Jacquelyn Gervay-Hague, Ph.D., is a professor in the Department of Chemistry. Tea quality is dependent upon the complete natural environment in which it is grown, produced and consumed. Research in the Gervay-Hague lab centers on correlating chemical transformation and molecular transport with environmental factors including soil, topography, and climate to determine the chemical basis of Camellia sinensis cultivation and how it influences Human health through tea consumption.
Daniel Goldstein, Ph.D., is the Arts, Humanities, and Social Sciences librarian in Shields Library with responsibility for History, Art History and East Asian Studies among many other subjects. With a doctorate in History from Yale University, Goldstein taught for ten years before moving into librarianship. He has a longstanding interest in tea history and its role in the politics and economies of empires which will be explored in this seminar.
Robert M. Hackman, Ph.D., is a lecturer and research nutritionist in the Department of Nutrition. His current studies focus on the role of fruits, nuts and bioactive plant ingredients in human health and performance. An avid tea drinker, he has visited tea plantations and processing plants in numerous Asian countries. As a teacher, he takes a holistic approach to nutrition and lifestyle patterns as ways to enhance well-being and improve performance in school, in sports, and in life.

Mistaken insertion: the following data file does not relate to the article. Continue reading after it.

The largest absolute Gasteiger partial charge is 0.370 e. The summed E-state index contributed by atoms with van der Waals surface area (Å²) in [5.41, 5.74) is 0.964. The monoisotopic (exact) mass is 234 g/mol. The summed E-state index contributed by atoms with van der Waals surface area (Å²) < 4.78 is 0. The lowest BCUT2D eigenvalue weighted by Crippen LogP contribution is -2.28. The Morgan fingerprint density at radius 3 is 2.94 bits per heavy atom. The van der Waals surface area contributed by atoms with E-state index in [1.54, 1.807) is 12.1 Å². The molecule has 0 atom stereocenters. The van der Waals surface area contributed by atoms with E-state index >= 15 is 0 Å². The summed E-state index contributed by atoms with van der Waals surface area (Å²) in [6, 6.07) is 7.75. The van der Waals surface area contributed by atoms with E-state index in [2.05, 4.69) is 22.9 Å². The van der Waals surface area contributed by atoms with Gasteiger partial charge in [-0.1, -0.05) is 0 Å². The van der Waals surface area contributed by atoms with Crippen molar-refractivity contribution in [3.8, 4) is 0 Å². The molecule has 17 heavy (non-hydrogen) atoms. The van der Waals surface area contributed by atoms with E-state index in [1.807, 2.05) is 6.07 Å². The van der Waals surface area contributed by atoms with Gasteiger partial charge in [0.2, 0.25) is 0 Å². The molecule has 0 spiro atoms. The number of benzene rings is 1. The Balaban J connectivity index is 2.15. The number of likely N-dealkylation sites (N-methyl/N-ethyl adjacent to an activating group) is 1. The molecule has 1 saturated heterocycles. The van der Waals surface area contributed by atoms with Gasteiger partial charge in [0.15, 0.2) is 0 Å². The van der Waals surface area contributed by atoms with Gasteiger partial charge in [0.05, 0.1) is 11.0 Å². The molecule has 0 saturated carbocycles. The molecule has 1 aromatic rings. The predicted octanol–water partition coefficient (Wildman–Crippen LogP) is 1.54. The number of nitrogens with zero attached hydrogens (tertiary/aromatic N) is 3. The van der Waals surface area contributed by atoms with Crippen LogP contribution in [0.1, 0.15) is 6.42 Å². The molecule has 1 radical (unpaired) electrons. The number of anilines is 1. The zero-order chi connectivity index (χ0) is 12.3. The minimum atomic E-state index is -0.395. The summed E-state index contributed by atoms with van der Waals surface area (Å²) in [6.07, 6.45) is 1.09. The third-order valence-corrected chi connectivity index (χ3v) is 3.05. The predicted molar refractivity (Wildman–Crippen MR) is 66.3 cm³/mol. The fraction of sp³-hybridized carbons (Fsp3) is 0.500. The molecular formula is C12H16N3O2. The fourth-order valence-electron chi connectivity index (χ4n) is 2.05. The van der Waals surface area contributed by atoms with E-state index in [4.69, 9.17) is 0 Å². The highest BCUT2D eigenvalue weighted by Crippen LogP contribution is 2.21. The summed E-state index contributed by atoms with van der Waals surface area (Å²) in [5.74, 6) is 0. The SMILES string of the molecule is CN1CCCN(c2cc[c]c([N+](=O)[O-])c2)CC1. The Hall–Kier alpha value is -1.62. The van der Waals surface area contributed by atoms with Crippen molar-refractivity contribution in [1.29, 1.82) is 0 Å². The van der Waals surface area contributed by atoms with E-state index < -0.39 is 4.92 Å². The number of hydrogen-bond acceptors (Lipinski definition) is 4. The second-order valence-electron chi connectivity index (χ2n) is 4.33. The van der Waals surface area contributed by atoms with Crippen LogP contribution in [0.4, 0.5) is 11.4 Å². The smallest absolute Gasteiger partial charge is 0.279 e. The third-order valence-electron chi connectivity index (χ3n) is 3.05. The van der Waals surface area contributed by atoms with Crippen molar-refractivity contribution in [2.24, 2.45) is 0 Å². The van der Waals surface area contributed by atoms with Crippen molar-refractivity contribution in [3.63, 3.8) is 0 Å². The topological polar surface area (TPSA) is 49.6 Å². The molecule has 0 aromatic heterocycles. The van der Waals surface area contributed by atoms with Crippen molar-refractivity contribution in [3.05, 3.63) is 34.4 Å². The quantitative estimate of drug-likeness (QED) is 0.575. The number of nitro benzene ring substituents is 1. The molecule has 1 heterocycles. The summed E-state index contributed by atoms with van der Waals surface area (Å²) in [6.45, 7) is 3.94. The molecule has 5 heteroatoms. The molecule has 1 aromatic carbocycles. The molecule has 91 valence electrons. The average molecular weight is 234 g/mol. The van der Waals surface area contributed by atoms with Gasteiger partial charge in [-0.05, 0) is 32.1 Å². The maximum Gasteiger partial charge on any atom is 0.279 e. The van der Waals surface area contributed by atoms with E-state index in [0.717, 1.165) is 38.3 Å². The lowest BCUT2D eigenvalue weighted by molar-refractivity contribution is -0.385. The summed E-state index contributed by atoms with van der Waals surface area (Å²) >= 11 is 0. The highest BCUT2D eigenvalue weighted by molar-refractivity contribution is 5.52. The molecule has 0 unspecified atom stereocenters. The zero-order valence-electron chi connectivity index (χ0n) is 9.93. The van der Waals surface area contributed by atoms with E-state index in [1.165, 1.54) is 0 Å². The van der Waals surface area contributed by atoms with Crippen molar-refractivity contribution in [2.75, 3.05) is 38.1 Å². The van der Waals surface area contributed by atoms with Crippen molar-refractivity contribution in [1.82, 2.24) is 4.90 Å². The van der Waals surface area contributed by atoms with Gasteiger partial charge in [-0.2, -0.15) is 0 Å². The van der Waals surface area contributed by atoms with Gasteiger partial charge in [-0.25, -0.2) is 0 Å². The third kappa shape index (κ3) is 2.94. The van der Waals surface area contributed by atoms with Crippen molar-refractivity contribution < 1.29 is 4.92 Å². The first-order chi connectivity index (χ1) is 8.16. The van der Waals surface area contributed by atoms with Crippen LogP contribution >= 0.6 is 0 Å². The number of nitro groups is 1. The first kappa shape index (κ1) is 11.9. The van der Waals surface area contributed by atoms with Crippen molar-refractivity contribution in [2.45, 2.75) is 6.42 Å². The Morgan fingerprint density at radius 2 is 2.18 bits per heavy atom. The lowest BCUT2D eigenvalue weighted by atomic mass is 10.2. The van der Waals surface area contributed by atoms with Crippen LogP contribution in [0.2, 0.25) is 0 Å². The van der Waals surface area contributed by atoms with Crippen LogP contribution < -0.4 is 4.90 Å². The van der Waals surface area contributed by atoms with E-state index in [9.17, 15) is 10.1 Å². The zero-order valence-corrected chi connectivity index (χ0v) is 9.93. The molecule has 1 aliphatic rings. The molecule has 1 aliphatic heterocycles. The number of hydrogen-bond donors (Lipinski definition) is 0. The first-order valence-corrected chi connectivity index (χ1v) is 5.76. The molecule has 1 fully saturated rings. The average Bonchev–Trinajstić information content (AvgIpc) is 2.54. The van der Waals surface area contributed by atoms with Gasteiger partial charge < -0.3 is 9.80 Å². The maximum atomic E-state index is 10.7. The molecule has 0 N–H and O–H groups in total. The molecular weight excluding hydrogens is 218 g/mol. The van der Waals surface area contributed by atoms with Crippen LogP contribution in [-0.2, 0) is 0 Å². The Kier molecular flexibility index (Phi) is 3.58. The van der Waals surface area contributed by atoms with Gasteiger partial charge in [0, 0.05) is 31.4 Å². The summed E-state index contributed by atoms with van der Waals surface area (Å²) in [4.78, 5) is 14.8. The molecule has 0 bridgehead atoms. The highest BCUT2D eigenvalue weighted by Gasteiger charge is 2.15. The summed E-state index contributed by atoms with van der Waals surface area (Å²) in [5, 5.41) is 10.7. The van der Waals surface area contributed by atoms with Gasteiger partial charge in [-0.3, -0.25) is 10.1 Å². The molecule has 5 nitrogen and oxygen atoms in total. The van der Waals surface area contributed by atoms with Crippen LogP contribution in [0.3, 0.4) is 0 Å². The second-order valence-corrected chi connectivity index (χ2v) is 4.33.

Shermain Hardesty, Ph.D., is an Agricultural Economist. During the past 10 years, she has led the UC's Small Farm Program. She has collaborated with the University’s Cooperative Extension farm advisors to introduce smaller-scale farms in California to specialty crop opportunities—such as tea, coffee and dragonfruit. Recently retired as a faculty member in UCD’s Department of Agricultural and Resource Economics, she began drinking tea while growing up in Japan. She has visited tea farms in China, Hawaii and California, and now is working to help tea farms in California develop tea tasting and farm tourism businesses. Since 1992, she has been conducting workshops about starting and operating a specialty food business.
Adam Siegel is an agricultural and resource economics librarian in Shields Library. His interests include transmission and dissemination of scientific knowledge of food and nutrition into and within Europe. Representative publications and presentations include "Chocolate and the Atlantic World,” “Early Works on Chocolate,” “Viticulture and Enology Holdings from the Institute for Adriatic Crops and Karst Reclamation,” “Scientific Publications and Agricultural Geographies in Southeastern Europe,” and “Trans/National Adriatic Identities and the Scientific Culture of Olive Oil.” He is currently working on a comprehensive bibliography of early works on tea in Europe.
Joseph Sorensen, Ph.D., is an Associate Professor in East Asian Languages and Cultures, who teaches Japanese literature courses. He also leads a UCD study-abroad program each Spring in Kyoto during which he works with tea masters to provide lectures, demonstrations, and workshops on various aspects of the Japanese tea ceremony.